If you have yet to file your taxes, there are a few things you need to know! Here are some helpful tips to navigate this very different tax season.
What should taxpayers know concerning contacting the IRS during this time?
If you have tried to contact the IRS via phone, you may have been unable to get through. The IRS has announced all offices are set to reopen by July 13th. Here are a few numbers to note to contact the IRS:
- Questions concerning individual taxpayers – 1-800-829-1040
- Questions concerning business taxpayers – 1-800-829-1040
- Questions about an economic stimulus 1-800-919-983
If you are in need to obtain a copy of your prior year’s tax return, pay an account balance or simply review your account, you can create an online account at IRS.gov to retrieve important financial information.
What steps can taxpayers take to reduce their tax liability before July 15th?
IRA contributions: If you expect that you will owe taxes, you may still be able to take action. Individuals are able to contribute to an Individual retirement account prior to or on July 15th. The amount you are able to contribute and take as a tax deduction (traditional IRAs) is $6,000 or $7,000 if you are over the age of 70.
HSA contributions: In addition, this may also be a time to consider contributing to an HSA (health savings account) if you are eligible. HSA accounts allow individuals to contribute up to $3,550 for individuals (and $7,100 for family) in 2020. Amounts contributed can be utilized as a tax deduction. But keep in mind, HSAs are available to individuals who have a high deductible health plan (HDHP). The deadline to contribute is also July 15th.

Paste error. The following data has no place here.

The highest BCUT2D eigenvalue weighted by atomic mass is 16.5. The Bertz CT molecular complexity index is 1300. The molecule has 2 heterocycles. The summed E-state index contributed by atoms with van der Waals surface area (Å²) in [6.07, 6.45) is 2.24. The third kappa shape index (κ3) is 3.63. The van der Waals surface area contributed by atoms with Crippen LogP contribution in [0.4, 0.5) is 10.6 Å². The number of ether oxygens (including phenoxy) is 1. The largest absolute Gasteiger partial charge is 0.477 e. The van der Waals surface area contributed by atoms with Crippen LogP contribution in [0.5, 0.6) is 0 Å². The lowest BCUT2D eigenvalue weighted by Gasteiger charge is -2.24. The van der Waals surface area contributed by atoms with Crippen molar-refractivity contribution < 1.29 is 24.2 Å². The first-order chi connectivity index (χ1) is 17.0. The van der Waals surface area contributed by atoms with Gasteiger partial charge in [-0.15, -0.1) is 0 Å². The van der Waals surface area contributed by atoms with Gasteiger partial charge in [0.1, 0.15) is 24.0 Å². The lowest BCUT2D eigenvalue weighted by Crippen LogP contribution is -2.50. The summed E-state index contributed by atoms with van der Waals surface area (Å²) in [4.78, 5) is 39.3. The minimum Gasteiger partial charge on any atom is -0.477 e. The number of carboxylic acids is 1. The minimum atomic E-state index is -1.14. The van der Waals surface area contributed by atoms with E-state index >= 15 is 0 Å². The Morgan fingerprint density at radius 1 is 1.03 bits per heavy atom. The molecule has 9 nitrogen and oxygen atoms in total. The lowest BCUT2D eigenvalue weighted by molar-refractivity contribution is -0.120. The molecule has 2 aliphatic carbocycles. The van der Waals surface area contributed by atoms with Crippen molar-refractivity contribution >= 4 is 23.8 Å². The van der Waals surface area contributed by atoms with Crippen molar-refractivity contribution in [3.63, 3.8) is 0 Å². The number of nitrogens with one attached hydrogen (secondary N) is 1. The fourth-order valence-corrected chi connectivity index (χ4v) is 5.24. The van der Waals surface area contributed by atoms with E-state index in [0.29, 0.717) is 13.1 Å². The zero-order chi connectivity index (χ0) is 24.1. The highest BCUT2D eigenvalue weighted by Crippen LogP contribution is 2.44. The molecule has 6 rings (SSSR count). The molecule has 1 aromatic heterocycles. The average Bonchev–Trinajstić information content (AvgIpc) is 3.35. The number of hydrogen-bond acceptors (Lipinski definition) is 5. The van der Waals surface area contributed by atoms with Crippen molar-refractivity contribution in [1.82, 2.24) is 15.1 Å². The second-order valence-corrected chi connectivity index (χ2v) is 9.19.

What steps can businesses do at this time?
If you are a small business, this may also be a good time to review ways to reduce your business tax liability. One way a business can do just that is to review its business structure. Depending on how your business is set up will determine how it is also taxed. Take the time to determine which tax structure (sole proprietor, partnership, s-corporation, or corporate election) will result in a lesser amount of taxes.
Lastly, what are some possible overlooked tax deductions most often overlooked?
Some possible overlooked tax deductions individuals may want to consider during this time:
- Educational expense deductions for K-12 teachers or administration
- Deductible mortgage insurance premiums paid to the mortgage company
- Tuition and fees paid to further education and training
- Bad debt deduction if someone owes you money, you may be able to take it as a deduction on the tax return.